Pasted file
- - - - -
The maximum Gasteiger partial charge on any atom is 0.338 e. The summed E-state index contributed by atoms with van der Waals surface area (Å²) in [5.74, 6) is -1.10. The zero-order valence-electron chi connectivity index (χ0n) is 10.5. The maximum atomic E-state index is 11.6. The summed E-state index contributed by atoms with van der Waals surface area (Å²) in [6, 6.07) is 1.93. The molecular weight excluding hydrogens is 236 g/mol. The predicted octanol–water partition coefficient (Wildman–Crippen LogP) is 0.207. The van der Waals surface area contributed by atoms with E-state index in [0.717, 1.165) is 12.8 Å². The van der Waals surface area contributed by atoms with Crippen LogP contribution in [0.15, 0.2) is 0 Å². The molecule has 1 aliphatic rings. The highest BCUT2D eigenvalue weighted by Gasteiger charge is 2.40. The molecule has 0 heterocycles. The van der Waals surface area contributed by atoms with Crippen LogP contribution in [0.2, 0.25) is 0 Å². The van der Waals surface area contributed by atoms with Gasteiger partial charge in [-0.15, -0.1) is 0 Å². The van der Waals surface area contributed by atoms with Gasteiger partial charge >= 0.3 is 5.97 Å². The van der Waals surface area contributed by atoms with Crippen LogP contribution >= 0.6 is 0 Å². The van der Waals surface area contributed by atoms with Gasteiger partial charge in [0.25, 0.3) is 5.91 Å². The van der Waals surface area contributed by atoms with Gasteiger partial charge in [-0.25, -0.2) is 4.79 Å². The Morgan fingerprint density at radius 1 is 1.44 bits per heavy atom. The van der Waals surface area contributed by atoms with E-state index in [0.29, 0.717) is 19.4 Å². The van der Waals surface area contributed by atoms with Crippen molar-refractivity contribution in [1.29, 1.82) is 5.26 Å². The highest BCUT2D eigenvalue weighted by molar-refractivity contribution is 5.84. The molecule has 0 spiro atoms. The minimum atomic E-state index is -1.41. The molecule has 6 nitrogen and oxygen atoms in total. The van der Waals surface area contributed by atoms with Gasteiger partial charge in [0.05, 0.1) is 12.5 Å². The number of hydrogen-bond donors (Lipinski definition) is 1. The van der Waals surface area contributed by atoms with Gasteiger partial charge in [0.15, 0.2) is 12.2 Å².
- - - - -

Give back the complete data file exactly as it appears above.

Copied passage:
The maximum Gasteiger partial charge on any atom is 0.338 e. The summed E-state index contributed by atoms with van der Waals surface area (Å²) in [5.74, 6) is -1.10. The zero-order valence-electron chi connectivity index (χ0n) is 10.5. The maximum atomic E-state index is 11.6. The summed E-state index contributed by atoms with van der Waals surface area (Å²) in [6, 6.07) is 1.93. The molecular weight excluding hydrogens is 236 g/mol. The predicted octanol–water partition coefficient (Wildman–Crippen LogP) is 0.207. The van der Waals surface area contributed by atoms with E-state index in [0.717, 1.165) is 12.8 Å². The van der Waals surface area contributed by atoms with Crippen LogP contribution in [0.15, 0.2) is 0 Å². The molecule has 1 aliphatic rings. The highest BCUT2D eigenvalue weighted by Gasteiger charge is 2.40. The molecule has 0 heterocycles. The van der Waals surface area contributed by atoms with Crippen LogP contribution in [0.2, 0.25) is 0 Å². The van der Waals surface area contributed by atoms with Gasteiger partial charge in [-0.15, -0.1) is 0 Å². The van der Waals surface area contributed by atoms with Gasteiger partial charge >= 0.3 is 5.97 Å². The van der Waals surface area contributed by atoms with Crippen LogP contribution >= 0.6 is 0 Å². The van der Waals surface area contributed by atoms with Gasteiger partial charge in [0.25, 0.3) is 5.91 Å². The van der Waals surface area contributed by atoms with Gasteiger partial charge in [-0.25, -0.2) is 4.79 Å². The Morgan fingerprint density at radius 1 is 1.44 bits per heavy atom. The van der Waals surface area contributed by atoms with E-state index in [0.29, 0.717) is 19.4 Å². The van der Waals surface area contributed by atoms with Crippen molar-refractivity contribution in [1.29, 1.82) is 5.26 Å². The highest BCUT2D eigenvalue weighted by molar-refractivity contribution is 5.84. The molecule has 0 spiro atoms. The minimum atomic E-state index is -1.41. The molecule has 6 nitrogen and oxygen atoms in total. The van der Waals surface area contributed by atoms with Gasteiger partial charge in [0.05, 0.1) is 12.5 Å². The number of hydrogen-bond donors (Lipinski definition) is 1. The van der Waals surface area contributed by atoms with Gasteiger partial charge in [0.15, 0.2) is 12.2 Å².